Some federal courts blocked the ban, but the U.S. Supreme Court allowed it to take effect in June with some restrictions.

The Supreme Court will hear arguments on Oct. 10 on whether the current ban discriminates against Muslims in violation of the U.S. Constitution, as lower courts previously ruled.

Jeff Mason
Phil Stewart

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(Additional reporting by James Oliphant, Yeganeh Torbati, and Lawrence Hurley; Editing by Peter Cooney)


Report typos and corrections to: [email protected].
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Trump wishes ‘Happy Birthday to the US Navy’ — with a picture of a Russian battlecruiser

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Adding to President Donald Trump's Russia obsession was an awkward misfire in a simple happy birthday message.

Sunday morning, before Trump set out on another day of golf, he tweeted a celebratory message to the U.S. Navy, which was officially established in 1775. Instead of showing photos of historic Navy ships or courageous sailors or decorated admiral, Trump posted a battleship, that isn't even an American ship.

According to Politico defense editor Dave Brown, the photo used in the graphic was Russian battlecruiser, the Pyotr Velikiy.

Democrats have alleged that Trump has an unnaturally close relationship to Russia, giving President Vladimir Putin whatever foreign policy demands he has.

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Former George W. Bush aide reveals why Republican talking points on Syria are complete crap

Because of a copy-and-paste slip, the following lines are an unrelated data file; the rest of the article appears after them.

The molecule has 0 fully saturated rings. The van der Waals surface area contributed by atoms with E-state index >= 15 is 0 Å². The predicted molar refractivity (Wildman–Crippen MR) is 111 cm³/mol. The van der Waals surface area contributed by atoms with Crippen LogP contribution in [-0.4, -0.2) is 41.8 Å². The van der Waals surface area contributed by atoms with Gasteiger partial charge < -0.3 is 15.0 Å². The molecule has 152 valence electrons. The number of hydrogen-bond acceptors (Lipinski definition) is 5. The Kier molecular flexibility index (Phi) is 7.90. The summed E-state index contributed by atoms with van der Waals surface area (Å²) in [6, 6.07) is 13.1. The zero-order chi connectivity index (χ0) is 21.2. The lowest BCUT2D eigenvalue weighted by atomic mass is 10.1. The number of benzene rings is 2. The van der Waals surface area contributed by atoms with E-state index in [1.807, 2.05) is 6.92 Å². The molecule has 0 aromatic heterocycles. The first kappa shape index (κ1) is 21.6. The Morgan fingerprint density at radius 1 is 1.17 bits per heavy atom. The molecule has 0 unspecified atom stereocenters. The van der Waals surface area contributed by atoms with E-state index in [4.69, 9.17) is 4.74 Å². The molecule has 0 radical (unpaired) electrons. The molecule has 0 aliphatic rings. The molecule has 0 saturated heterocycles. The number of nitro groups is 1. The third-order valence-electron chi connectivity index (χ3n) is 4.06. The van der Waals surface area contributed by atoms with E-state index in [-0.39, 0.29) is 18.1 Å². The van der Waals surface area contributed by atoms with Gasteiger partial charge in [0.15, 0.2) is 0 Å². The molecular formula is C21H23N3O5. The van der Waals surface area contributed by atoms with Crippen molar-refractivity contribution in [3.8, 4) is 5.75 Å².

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During the weekend news shows, President Donald Trump's aides and allies took to televisions to justify the United States allowing Turkey to kill U.S. Kurdish allies.

"New Trumpist talking point," former George W. Bush speechwriter David Frum began. "The only way to stop Turkey['s] massacre of Kurds is to go to war against Turkey."

That's an inaccurate framing, Frum explained.

"Turkey never believed that: that's why they asked Trump's permission to invade," he said. "All he had to do was say No. He said, Yes. Why? All the plausible answers are corrupt."

https://twitter.com/davidfrum/status/1183446682492637184

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John Dean laments Trump probably should be registered as a foreign agent

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While many of President Donald Trump's campaign staffers, advisers or friends have been outed for doing foreign work while being an unregistered foreign agent, one former White House counsel thinks Trump should also probably register.

"In addition to other impeachable offenses, Trump should be charged with failing to register as a foreign agent under FARA," said Twitter user Connie Gruen.

Dean noticed the tweet and retweeted with his own note that it's "sadly" probably true.

"Sadly, this is probably true," agreed Dean. "Mueller did not investigate if Trump is, in fact, a Russian agent. Barr does not believe a POTUS can be investigated for anything, so the FBI is not. Because he acts like a RU agent Congress should be investigating his consistently pro-RU behavior!"